I know a 10 year old with a better grasp of how app stores work than NHS England

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“After four years of wrangling, the UK’s National Health Service has unveiled its library of certified mobile health apps – containing only one approved app. The NHS Digital Apps Library is designed to showcase mobile health tools that are certified by the NHS, while a companion site, the Mobile Health space, will be a resource for mHealth developers looking for NHS guidelines and projects. Unveiled on April 10 in what officials are calling a beta test, the library features one approved app, myCOPD, along with two apps addressing mental health issues, Cove and Chill Panda, that are still being tested. Another 21 apps are listed on the site as “safe to use,” though they haven’t yet been certified. “Our vision is for NHS.UK to host leading healthcare apps so they are accessible and trusted by the public,” Juliet Bauer, director of digital experience at NHS England, and Rachel Murphy, delivery director at NHS Digital, said in an accompanying blog. “The new digital tools pages on NHS.UK have been designed to showcase a selected number of apps while we test our thinking. Each tool has been through an assessment and is safe to use.”

It seems NHS England has a bottomless pit of resources to chuck at half baked ideas for how Patients might want to use their mobiles but the reality is their vision is unworkable because they don’t understand how mobile platforms work.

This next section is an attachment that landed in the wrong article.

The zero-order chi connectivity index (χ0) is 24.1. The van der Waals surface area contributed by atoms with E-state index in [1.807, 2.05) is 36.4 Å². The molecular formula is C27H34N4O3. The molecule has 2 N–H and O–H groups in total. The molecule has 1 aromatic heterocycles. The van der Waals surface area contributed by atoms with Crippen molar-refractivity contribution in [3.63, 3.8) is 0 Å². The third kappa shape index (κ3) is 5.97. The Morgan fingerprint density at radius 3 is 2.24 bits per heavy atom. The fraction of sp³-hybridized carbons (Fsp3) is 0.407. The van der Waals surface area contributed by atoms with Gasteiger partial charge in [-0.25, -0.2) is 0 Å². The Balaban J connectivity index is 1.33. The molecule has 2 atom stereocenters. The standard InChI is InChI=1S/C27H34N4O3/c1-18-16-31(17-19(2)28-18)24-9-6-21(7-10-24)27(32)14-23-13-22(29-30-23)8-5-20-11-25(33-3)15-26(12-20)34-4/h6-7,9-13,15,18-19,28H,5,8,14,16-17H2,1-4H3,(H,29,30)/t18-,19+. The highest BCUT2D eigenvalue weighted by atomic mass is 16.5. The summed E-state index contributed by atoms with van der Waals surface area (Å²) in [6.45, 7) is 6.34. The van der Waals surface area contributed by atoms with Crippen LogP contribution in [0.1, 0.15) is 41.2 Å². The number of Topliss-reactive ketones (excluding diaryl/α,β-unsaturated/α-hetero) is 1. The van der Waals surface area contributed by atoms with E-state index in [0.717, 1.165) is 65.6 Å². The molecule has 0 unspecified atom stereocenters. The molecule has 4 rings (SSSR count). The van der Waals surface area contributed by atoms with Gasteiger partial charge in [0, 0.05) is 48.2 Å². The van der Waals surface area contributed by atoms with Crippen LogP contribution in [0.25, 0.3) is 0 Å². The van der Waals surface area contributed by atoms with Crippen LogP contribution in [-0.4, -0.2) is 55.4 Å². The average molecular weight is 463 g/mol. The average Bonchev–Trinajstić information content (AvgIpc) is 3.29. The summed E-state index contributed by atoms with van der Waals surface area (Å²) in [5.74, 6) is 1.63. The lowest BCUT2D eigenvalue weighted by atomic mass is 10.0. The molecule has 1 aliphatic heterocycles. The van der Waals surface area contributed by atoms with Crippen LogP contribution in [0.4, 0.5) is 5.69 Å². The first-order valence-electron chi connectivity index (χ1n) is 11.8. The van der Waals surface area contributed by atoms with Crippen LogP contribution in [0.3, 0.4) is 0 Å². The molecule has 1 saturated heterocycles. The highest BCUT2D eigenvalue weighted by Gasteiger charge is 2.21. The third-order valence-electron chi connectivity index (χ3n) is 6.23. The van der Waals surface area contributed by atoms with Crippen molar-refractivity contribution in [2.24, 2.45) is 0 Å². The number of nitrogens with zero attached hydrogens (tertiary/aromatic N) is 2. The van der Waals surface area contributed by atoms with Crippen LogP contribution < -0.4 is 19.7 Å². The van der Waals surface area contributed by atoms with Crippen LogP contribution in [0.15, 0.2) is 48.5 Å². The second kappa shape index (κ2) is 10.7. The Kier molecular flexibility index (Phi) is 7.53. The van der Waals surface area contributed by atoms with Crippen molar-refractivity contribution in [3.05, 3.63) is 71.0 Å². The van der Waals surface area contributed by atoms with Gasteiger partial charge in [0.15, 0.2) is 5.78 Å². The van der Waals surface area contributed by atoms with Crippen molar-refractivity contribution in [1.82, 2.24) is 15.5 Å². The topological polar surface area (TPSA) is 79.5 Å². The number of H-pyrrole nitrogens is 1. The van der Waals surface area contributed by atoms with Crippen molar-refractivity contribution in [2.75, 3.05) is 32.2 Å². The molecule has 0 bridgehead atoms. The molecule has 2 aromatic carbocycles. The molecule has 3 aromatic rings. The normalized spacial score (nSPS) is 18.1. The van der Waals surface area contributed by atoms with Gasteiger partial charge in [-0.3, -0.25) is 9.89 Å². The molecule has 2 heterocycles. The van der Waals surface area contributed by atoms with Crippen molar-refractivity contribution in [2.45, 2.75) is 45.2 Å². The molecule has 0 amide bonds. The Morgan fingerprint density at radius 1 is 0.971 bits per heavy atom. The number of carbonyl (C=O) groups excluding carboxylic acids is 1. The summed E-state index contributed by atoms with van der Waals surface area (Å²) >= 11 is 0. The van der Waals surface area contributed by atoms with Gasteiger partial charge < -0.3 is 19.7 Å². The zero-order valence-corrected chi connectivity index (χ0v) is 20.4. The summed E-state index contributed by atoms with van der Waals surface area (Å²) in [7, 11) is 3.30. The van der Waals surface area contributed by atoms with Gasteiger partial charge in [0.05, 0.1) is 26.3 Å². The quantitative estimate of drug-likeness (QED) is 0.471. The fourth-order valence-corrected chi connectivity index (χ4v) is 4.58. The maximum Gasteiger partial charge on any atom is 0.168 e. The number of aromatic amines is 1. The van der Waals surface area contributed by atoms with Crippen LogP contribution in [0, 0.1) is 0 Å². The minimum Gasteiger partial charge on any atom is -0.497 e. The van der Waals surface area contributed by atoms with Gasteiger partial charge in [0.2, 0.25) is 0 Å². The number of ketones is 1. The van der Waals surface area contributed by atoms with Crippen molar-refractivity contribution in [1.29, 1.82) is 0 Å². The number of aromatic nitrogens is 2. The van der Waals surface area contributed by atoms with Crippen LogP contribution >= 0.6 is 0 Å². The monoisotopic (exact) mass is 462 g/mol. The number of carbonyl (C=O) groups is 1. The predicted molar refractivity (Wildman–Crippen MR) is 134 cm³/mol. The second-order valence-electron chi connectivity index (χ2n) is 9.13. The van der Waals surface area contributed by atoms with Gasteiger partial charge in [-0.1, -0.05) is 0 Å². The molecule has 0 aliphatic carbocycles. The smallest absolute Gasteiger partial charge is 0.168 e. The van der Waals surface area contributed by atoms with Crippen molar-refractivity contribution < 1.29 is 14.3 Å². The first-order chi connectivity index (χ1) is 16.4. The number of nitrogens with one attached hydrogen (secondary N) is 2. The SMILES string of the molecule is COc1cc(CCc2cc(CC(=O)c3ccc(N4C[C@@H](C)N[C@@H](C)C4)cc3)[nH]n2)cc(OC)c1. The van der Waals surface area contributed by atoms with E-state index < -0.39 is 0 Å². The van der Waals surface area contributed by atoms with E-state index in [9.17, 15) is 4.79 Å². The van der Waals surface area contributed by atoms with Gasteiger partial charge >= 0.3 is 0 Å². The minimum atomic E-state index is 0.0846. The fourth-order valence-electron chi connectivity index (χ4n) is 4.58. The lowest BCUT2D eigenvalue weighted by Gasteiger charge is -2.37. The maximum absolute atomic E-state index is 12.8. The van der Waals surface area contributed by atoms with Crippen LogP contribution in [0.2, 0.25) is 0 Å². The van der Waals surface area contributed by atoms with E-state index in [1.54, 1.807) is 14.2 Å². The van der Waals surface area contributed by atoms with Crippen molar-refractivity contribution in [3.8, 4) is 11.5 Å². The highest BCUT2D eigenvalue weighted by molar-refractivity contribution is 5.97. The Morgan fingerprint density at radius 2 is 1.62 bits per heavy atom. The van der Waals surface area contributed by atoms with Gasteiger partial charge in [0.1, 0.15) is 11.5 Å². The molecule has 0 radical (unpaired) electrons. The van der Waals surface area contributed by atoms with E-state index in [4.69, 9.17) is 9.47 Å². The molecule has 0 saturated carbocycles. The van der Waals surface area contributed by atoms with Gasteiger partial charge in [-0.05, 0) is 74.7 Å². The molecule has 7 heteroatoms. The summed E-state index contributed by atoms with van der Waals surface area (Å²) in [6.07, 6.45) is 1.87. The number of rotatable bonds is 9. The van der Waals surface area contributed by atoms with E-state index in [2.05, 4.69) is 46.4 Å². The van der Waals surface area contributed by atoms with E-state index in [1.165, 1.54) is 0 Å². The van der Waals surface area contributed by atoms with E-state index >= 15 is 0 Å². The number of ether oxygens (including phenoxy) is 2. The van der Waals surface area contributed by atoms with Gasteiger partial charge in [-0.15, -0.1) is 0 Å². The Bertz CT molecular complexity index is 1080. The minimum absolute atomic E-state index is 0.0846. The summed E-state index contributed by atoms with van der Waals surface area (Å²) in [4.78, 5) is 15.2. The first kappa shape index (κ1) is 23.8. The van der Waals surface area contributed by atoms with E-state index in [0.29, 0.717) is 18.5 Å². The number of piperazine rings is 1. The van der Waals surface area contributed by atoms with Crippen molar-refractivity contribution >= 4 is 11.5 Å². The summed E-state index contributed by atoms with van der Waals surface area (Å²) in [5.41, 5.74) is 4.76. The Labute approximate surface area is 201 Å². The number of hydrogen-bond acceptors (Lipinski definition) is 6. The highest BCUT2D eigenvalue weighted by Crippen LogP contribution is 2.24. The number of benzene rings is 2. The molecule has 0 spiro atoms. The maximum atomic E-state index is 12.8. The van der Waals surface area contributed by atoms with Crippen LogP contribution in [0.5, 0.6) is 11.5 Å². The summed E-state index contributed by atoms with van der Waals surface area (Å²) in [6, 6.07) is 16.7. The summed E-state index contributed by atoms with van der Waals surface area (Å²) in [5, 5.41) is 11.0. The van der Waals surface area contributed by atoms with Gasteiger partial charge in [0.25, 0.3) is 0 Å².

Because of their global business models the companies that own the 2 major smartphone operating system platforms (Apple/iOS and Google/Android) don’t allow third parties to host apps for download to their devices. Even if NHS England managed to get a basic app review site up and running (something they clearly find very challenging) it’s not going to add up to much more than a hill of beans eg. Patients/Carers who will read about apps on their NHS Digital Apps Library when then have to venture over to the AppStore/GooglePlay to download the app and there they will again be faced with well designed consumer ratings and suggestions for other similar apps.

There is too much waste already in the NHS on pointless, poorly conceived and potentially dangerous apps and I cannot see how the NHS will do anything with this outdated ‘vision’ other than continue to waste limited resources and divert attention away from the productive efforts there are to educate staff and Patients on the opportunity to use mobile to improve the quality and effectiveness of care delivery.

I feel the NHS would get a lot more return on investment if it committed to education and rolling out the mHealth course we developed to staff. Failing that I don’t see why they don’t set their ambitions a bit lower and rip off our course and roll out their own version to staff because it’s a lot easier than trying to make a cheap knock off rival to the global smartphone app stores.

Related posts:

Watch video of Bob Gann, Director of Widening Digital Participation at NHS England, explaining why the NHS is paying for deep fried chip shops to give free WiFi to customers in the hope that they’ll use it to become more healthy (Feb 2016)

How should we achieve Martha Lane Fox’s 4 key recommendations to the National Information Board? (Dec 2015).

How would the Born Mobile generation redesign that Patient Care Experience? (Sept 2015).

Update:

An interesting discussion on Twitter:

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